Views (up to 650 words)
Use this article as an opportunity to get on your soapbox to have a rant or share your experience of something that has incensed or motivated you as a medical student. The best personal view pieces make a single strong, novel, and well argued point. They are also often topical, insightful, and attention grabbing. Make sure that what you write is fair and based on verifiable facts. Reflective pieces are not accepted. Previous examples include: Medical schools should stop cherry picking league table data, We should value competency over empathy, and I’m a doctor and I have a mental illness.
People (up to 750 words)
A Q&A format of 6-8 questions that aims to understand the motivations, challenges and views of medics who practise in interesting and unusual areas of medicine or have had an unusual career. For this article we look for entertaining interview subjects who will give candid and insightful responses. Please send a minimum of eight questions to us before starting your interview. A short biography and a headshot photo (at least 1MB) of the interviewee must be included upon submission. See previous examples here.
All articles in this section require a consultant co-author and prospective authors should fill out our Education proposal form so our team can consider your idea further.
All recommendations provided to readers about management and treatment should reference up to date guidelines and evidence.
Practical skills (between 1200 - 1800 words)
These articles range from anything from how to prepare for a ward round, how to insert a chest drain, how to interpret a chest radiograph and to how to scrub up for theatre. The articles help prepare students for life on the wards and provide practical instructions. Step by step articles, with images, work particularly well. Skills should be something that a student should be expected to perform competently by the time they qualify, or demonstrate knowledge of in exams and/or clinical settings.
Clinical review (up to 1800 words)
This article should cover topics that you cannot find in a textbook or are poorly covered at medical school. It should provide a clear, evidence based account of the topic which focuses on the key questions and problems students encounter at their level of training. Common questions covered are: in who/how does the condition commonly present?, What to ask in the history? (inc red flags), What to look for on examination?, What further tests and investigations are required? and What to tell the patient? Previous examples include: Disclosure of sexual violence, Sleep disorders, and A guide to neonatal jaundice.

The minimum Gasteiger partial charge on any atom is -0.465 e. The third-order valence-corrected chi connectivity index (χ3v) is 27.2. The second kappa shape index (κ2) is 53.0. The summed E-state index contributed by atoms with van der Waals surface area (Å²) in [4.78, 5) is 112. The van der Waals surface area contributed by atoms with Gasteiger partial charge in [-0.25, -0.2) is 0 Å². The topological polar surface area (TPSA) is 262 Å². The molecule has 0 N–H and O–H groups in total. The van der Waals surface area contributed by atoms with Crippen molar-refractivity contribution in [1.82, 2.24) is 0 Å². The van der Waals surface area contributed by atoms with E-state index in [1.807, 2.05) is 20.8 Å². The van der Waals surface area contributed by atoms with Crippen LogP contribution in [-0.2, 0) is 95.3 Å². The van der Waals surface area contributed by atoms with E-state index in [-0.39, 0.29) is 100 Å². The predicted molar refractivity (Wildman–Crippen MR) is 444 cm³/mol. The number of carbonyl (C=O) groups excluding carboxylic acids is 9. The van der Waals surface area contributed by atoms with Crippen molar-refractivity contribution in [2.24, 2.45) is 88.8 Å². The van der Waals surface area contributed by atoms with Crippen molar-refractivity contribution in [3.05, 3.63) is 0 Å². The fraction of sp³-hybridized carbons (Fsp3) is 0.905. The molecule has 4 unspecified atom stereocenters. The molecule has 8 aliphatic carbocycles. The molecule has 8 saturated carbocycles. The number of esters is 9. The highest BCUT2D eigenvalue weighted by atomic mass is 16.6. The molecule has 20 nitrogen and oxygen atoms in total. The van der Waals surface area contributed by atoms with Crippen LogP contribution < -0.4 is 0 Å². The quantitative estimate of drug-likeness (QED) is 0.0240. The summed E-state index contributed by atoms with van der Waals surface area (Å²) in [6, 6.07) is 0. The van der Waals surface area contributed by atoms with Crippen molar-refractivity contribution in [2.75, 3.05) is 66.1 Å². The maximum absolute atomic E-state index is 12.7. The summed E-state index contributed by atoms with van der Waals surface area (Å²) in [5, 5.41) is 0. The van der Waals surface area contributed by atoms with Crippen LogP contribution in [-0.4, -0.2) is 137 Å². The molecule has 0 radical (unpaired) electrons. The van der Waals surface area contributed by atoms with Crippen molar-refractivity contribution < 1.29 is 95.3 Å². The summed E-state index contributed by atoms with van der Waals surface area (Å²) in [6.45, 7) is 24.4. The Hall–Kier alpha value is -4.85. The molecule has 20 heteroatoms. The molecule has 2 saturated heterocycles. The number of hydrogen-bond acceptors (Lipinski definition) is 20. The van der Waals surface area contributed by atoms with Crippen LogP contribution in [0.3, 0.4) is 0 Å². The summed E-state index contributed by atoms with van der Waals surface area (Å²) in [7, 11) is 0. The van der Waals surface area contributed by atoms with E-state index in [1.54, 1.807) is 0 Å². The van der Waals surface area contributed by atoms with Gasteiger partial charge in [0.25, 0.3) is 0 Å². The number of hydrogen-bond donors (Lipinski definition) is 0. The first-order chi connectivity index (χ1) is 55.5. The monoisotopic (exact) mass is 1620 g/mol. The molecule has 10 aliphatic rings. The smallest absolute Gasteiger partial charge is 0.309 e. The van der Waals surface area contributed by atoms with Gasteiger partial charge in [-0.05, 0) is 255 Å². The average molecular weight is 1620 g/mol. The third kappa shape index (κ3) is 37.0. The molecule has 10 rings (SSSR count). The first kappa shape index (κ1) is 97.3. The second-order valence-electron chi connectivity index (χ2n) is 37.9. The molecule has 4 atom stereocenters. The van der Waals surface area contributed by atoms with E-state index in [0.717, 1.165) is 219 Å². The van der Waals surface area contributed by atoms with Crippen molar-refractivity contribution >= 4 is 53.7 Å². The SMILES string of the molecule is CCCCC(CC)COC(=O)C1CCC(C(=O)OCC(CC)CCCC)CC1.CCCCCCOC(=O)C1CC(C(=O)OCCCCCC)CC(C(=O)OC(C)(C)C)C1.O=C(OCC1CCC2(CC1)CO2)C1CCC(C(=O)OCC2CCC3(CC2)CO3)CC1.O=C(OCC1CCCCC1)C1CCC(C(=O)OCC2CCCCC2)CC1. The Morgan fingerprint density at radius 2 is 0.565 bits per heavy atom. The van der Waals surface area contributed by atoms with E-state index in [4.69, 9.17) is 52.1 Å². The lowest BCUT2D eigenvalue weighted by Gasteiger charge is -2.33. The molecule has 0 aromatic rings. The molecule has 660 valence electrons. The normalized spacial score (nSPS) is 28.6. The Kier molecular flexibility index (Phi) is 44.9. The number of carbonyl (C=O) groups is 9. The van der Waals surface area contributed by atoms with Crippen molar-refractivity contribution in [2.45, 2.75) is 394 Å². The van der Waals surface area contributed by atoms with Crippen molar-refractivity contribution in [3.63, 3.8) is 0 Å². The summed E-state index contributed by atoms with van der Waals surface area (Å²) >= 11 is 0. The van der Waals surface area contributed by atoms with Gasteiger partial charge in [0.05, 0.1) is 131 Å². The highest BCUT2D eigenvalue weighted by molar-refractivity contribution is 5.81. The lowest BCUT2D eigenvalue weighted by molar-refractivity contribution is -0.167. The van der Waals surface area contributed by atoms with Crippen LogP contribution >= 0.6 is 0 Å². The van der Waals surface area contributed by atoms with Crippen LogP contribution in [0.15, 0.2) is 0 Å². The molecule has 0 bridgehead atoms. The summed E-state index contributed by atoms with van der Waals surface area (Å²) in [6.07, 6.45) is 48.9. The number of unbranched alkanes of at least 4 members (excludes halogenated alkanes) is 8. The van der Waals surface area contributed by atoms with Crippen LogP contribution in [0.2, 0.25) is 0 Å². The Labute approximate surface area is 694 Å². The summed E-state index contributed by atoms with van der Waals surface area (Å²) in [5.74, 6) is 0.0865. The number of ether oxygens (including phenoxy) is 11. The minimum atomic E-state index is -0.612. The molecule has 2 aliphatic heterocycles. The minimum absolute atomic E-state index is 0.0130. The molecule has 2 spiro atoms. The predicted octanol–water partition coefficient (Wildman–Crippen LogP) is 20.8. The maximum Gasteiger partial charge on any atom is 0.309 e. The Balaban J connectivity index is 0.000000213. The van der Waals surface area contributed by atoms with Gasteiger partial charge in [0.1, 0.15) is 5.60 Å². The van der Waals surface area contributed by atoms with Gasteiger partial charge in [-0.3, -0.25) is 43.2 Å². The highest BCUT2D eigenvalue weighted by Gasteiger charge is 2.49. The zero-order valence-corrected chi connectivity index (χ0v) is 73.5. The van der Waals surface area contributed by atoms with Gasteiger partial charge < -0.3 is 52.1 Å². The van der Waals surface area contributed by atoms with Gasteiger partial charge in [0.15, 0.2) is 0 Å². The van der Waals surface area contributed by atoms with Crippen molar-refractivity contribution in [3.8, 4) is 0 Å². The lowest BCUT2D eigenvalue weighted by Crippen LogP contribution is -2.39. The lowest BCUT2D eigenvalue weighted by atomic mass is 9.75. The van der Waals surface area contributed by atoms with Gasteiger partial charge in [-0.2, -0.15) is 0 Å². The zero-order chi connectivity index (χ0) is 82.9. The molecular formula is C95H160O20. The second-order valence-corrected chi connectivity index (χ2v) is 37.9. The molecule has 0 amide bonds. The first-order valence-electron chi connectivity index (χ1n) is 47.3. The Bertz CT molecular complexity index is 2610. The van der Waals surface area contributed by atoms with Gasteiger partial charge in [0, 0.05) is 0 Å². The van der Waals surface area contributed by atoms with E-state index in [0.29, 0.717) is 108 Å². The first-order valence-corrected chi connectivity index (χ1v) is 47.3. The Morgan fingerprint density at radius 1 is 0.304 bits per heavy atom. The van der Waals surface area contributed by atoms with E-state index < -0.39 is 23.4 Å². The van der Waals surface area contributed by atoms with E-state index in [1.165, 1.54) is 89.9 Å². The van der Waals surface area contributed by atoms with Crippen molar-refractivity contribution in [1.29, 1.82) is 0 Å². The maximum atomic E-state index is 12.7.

Picture quizzes (750 words)
Picture quizzes are based on a clinical image that would be educational for students and junior doctors. We only cover common conditions or cases that relate to our specialties list (please refer to our list in the main navigation of the website). You should include four questions with long and short answers. The questions should be similar to the types of questions you will expect to be asked on the wards or in your OSCE and exams. Common questions can include 'What does the picture show and what is the differential diagnosis?, What tests would you order?, What is the management of this condition?'. An expert co-author is mandatory, and you need to obtain the patient's informed consent to publication. Please contact us to request the consent form (email@example.com). You must supply high resolution images. Please see our guidance on the use of images.
Junior doctor survival kit (1500 words)
This section is for final year medical students to make the transition to junior doctor as smooth as possible. Our ‘You’ve been bleeped’ series aims to cover common on call bleeps you will be expected to manage. You can view our author template here. Other articles in this section include how to perform jobs or make decisions that junior doctors are expected to carry out.
Career planning (up to 1500 words)
These articles aim to give readers ideas and practical tips on how to boost their CV. Ranging from articles on: What to include in a medical CV and Prepare and deliver an effective presentation, What’s the right time to intercalate? and Writing a medical case report. We also publish articles offering advice about how to survive medical school; whether it is how to strike a good work-life balance or how to cope with challenging situations you face on the wards. Some topics will require an expert co-author.
Electives (up to 1500 words)